Be able to present relevant lessons from world warrior traditions.
Understand the sacred and moral dimensions of military service and warriorhood.
Gain a holistic understanding of Post-traumatic stress disorder.
Understand and be able to apply the concept of soul wounding to PTSD and Moral Injury.
Understand and be able to report the Necessities of Warrior Return.
Understand the Soldier’s Heart Transformational Model and Path of Homecoming and apply it to direct work with veterans.
Understand the concept of Moral Injury and be able to offer strategies for Healing and Recovery.
Understand and apply the concept of restoring the warrior archetype.
Scott Hutchinson has been a Pastor in the United Church of Christ for the last 30 years. Scott’s formal education includes professional degrees in Divinity, Counseling and Human Relations, and Social Work. Prior to full time ministry, Scott was a counseling professional. Scott’s areas of focus and expertise include forgiveness, trauma healing, and peace education. Scott is co-founder of Touchstone Veterans Outreach and of the COMPASS Healing Circle. He has experience in two war zones as a noncombatant.
Glen Miller is adjunct professor, Fox School of Business, Temple University. He teaches Business Ethics and a course in Leadership. Glen served as a Ranger Team Leader in Vietnam from 1969 – 1970. Glen lead two Ranger Teams into Cambodia at the beginning of the invasion, May 1, 1970.
More than forty years after combat and warzone peace-building, the authors helped form a group that is creating space and place for healing from war wounds to the soul. The organizing leaders called the group Touchstone Veterans Outreach. They talked and mused and connected with others that were interested in the mystery of war healing. In short, they did not turn away but towards the pain wrapped and sealed within the bodies and souls of veterans…
Submission deadline for Issue n. 3 (2020): “Close Encounters in War and Post-Traumatic Stress Disorder”
In consideration of the impact of the current health emergency on the work of many scholars and colleagues, the editors of Close Encounters in War Journal have decided to extend the deadline for the 3rd issue of the journal: we invite the submission of articles of 6000-8000 words (endnotes included, bibliographical references not included in word-count: please see submission guidelines at https://closeencountersinwar.org/instruction-for-authors-submissions/) in English by 20th June 2020 (although we can allow a certain flexibility) by e.mail to email@example.com. Decisions will be made by mid-July 2020, and the selected articles will undergo a process of double-blind peer-review. The authors invited to publish will have to submit their fully revised articles by 1st November 2020.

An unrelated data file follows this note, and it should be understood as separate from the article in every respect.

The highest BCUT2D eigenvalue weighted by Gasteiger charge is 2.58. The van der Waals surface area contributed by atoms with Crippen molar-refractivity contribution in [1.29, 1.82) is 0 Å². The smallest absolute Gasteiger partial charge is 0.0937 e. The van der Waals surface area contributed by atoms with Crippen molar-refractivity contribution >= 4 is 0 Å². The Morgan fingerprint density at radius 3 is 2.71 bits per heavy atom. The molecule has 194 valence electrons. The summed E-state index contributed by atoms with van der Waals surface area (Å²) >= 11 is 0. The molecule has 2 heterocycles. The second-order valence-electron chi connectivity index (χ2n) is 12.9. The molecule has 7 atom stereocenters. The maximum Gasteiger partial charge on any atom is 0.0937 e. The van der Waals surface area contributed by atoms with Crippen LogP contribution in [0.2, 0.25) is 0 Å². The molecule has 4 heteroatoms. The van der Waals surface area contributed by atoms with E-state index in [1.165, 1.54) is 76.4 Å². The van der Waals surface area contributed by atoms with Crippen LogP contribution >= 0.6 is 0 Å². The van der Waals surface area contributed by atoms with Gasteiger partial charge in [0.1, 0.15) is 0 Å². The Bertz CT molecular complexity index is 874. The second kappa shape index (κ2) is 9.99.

Call for fiction on the theme “PTSD and Close Encounters in War”
Close Encounters in War Journal (www.closeencountersinwar.org) is a peer-reviewed journal aimed at studying war as a human experience, through interdisciplinary and multidisciplinary approaches ranging from the Humanities to the Social Sciences. The third issue (n. 3) of the journal will be thematic and dedicated to the experience of PTSD as a consequence of war and conflict, and titled “Post-Traumatic Stress Disorder as Aftermath of Close Encounters in War”.
In connection with the publication of Issue n. 3, the website www.closeencountersinwar.org will host a brand new section devoted to fiction. We therefore invite authors to submit unpublished short stories (between 2500 and 5000 words) and flash-fiction (up to 500 words) on the topic of conflict-related PTSD. We accept stories in English, typed in Times 12, and double-spaced. Please submit by 31st March 2020 to firstname.lastname@example.org. Please send doc, rtf, or odt files only. Please bear in mind that the CEIWJ is an independent project run by volunteers and that we cannot pay for your stories. Submission is free of charge and each author can submit only one story. Copyright for short stories and flash-fiction remains with the authors. We can accept multiple submissions (but please inform us immediately in case your story is accepted for publication elsewhere). Please write your full name, email address, title of the work, and word-count on the first page of your stories. Make sure that you mention in your email whether you wish to apply for the section “short stories” or “flash-fiction” when you submit.
We will publish your stories on our website in autumn 2020. Thank you for allowing us the privilege of reading your work!